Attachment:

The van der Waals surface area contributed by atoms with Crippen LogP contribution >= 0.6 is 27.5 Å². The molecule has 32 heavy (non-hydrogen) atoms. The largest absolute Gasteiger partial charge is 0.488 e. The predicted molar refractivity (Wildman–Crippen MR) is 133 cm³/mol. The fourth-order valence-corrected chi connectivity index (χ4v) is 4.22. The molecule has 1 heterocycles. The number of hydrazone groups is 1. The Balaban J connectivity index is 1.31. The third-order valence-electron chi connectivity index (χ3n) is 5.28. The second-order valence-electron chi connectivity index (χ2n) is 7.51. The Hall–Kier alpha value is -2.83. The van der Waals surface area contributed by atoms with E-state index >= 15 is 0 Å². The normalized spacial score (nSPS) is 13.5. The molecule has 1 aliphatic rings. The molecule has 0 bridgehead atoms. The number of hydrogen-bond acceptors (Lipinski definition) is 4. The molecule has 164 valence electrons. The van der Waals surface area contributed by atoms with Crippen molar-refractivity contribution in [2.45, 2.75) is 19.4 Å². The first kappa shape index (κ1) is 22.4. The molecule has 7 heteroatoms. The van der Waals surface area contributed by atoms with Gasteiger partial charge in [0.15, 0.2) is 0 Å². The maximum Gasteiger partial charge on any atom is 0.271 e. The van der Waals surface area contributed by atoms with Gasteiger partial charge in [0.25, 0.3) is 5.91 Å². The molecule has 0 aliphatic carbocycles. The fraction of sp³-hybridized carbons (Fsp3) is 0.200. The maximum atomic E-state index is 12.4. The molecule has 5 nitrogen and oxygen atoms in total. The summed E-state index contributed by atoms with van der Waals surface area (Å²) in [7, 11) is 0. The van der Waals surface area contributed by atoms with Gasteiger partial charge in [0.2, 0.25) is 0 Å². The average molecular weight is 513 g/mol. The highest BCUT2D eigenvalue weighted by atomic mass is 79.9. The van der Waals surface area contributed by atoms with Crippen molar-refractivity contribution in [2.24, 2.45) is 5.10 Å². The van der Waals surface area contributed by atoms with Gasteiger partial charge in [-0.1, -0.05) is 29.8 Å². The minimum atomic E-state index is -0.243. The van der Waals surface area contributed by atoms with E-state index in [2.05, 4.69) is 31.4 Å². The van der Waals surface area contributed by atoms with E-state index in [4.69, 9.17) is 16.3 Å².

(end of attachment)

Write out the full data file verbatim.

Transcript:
The van der Waals surface area contributed by atoms with Crippen LogP contribution >= 0.6 is 27.5 Å². The molecule has 32 heavy (non-hydrogen) atoms. The largest absolute Gasteiger partial charge is 0.488 e. The predicted molar refractivity (Wildman–Crippen MR) is 133 cm³/mol. The fourth-order valence-corrected chi connectivity index (χ4v) is 4.22. The molecule has 1 heterocycles. The number of hydrazone groups is 1. The Balaban J connectivity index is 1.31. The third-order valence-electron chi connectivity index (χ3n) is 5.28. The second-order valence-electron chi connectivity index (χ2n) is 7.51. The Hall–Kier alpha value is -2.83. The van der Waals surface area contributed by atoms with E-state index >= 15 is 0 Å². The normalized spacial score (nSPS) is 13.5. The molecule has 1 aliphatic rings. The molecule has 0 bridgehead atoms. The number of hydrogen-bond acceptors (Lipinski definition) is 4. The molecule has 164 valence electrons. The van der Waals surface area contributed by atoms with Crippen molar-refractivity contribution in [2.45, 2.75) is 19.4 Å². The first kappa shape index (κ1) is 22.4. The molecule has 7 heteroatoms. The van der Waals surface area contributed by atoms with Gasteiger partial charge in [0.15, 0.2) is 0 Å². The maximum Gasteiger partial charge on any atom is 0.271 e. The van der Waals surface area contributed by atoms with Gasteiger partial charge in [0.25, 0.3) is 5.91 Å². The molecule has 0 aliphatic carbocycles. The fraction of sp³-hybridized carbons (Fsp3) is 0.200. The maximum atomic E-state index is 12.4. The molecule has 5 nitrogen and oxygen atoms in total. The summed E-state index contributed by atoms with van der Waals surface area (Å²) in [7, 11) is 0. The van der Waals surface area contributed by atoms with Gasteiger partial charge in [0.2, 0.25) is 0 Å². The average molecular weight is 513 g/mol. The highest BCUT2D eigenvalue weighted by atomic mass is 79.9. The van der Waals surface area contributed by atoms with Crippen molar-refractivity contribution in [2.24, 2.45) is 5.10 Å². The van der Waals surface area contributed by atoms with Gasteiger partial charge in [-0.1, -0.05) is 29.8 Å². The minimum atomic E-state index is -0.243. The van der Waals surface area contributed by atoms with E-state index in [2.05, 4.69) is 31.4 Å². The van der Waals surface area contributed by atoms with E-state index in [4.69, 9.17) is 16.3 Å².